BONUS: Allan Kelly and Vasco Duarte on #NoProjects and #NoEstimates the latest trends in the Agile community

This is an episode about #NoProjects, #NoEstimates and introduces a unique, and 1-time-only workshop by Allan and Vasco that will take place in August 21st, 2018 in Zurich, just before the ALE2018 Unconference. Check out this page about the #NoProjects and #NoEstimates Workshop to know more.

In the past few years a few new trends have emerged in the Agile community that have challenged some of the basic assumptions of how software should be delivered. The first one, #NoProjects is challenging the idea that software work is best managed as a project. As Allan puts it in this episode: “Successful software does not end. It continues. And projects are for temporary endeavours, that have a known start and fixed end. That’s now how software is developed today.”

With that start to the episode you can expect that many unconventional (and inconvenient?) ideas will be shared in this podcast focused on the latest trends in how to manage software development.

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BONUS: Mary and Tom Poppendieck on Lean Software Development, Business Agility and how autonomous teams enable adaptability

Tom and Mary Poppendieck have authored several books over the years about what needs to change in how we develop software to be able to meet the demands of the market, competition, and the growth in complexity of technology businesses. A recurring pattern they have witnessed is that people keep trying to discover a “silver bullet”. We explore why that is a bad idea and some of the changes in product development that make it an impossible quest.

Read on for the details, and all the links shared during the show.

Continue reading BONUS: Mary and Tom Poppendieck on Lean Software Development, Business Agility and how autonomous teams enable adaptability

Ricardo explains that if you do not have poising people in the team performance in his experience its always driven by the system.

By his experience every time a team was not performing the reasons were related with a poor system. Before we blame people we should look into how the organization is assembled.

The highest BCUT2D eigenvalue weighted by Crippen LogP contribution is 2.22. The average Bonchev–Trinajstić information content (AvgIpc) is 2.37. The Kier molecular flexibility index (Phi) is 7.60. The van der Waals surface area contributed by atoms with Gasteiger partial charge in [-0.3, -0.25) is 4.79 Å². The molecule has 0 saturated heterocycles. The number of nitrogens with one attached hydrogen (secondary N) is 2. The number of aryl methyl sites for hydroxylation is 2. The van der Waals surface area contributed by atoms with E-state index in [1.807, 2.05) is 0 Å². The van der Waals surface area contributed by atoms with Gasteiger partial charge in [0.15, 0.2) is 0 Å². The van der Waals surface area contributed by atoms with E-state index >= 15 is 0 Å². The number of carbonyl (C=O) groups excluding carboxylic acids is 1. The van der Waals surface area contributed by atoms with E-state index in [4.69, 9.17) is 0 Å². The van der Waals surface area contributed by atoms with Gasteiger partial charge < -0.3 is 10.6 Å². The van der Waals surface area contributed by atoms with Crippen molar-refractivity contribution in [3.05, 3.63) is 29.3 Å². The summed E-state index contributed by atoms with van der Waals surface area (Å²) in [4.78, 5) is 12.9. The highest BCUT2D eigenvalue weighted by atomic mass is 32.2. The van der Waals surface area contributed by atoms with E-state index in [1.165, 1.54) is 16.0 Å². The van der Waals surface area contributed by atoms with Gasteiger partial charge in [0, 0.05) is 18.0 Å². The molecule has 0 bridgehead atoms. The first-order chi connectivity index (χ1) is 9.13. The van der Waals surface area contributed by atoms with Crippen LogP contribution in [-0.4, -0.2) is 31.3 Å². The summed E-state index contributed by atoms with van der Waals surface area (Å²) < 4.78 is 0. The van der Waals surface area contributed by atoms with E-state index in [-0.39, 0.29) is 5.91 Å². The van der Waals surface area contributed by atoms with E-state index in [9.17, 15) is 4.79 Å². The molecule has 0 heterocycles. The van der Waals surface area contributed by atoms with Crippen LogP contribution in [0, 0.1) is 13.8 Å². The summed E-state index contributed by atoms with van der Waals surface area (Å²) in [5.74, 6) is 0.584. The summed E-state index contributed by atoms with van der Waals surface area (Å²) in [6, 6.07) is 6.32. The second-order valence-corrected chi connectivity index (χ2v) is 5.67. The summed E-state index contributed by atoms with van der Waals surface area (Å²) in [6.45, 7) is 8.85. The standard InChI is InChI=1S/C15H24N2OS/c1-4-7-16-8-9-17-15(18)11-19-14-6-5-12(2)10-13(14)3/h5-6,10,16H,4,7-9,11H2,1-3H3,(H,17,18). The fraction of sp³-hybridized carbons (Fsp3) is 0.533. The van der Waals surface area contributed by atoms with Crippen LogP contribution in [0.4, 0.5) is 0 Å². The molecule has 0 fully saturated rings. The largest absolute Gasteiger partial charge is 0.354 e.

About Ricardo Fiel

Ricardo has 12 years experience in software teams, He had multiple roles from developer to architect to CTO, working in both startups and global corporations. He led teams from 4 to 30 members. Currently, he leads product development (SaaS) teams at Rupeal. You can find Ricardo in linkedin or twitter.

Ricardo defines success of a Scrum Master as the capacity of helping the team to ship software fast and with quality

If a team is able to ship a product day after day, with increased quality and increased velocity this is a clear sign, at least for Ricardo that he is doing a good job as Scrum Master.

About Ricardo Fiel

Ricardo has 12 years experience in software teams, He had multiple roles from developer to architect to CTO, working in both startups and global corporations. He led teams from 4 to 30 members. Currently, he leads product development (SaaS) teams at Rupeal. You can find Ricardo in linkedin or twitter.

Ricardo Fiel explain us how important the job of Scrum Master is.

Ricardo tells us that a good Scrum Master is not the one that is there to solve all the problems but the one that help the team to solve their own problems. Being always there for the team will not help the team to become self organized.

About Ricardo Fiel

Ricardo has 12 years experience in software teams, He had multiple roles from developer to architect to CTO, working in both startups and global corporations. He led teams from 4 to 30 members. Currently, he leads product development (SaaS) teams at Rupeal. You can find Ricardo in linkedin or twitter.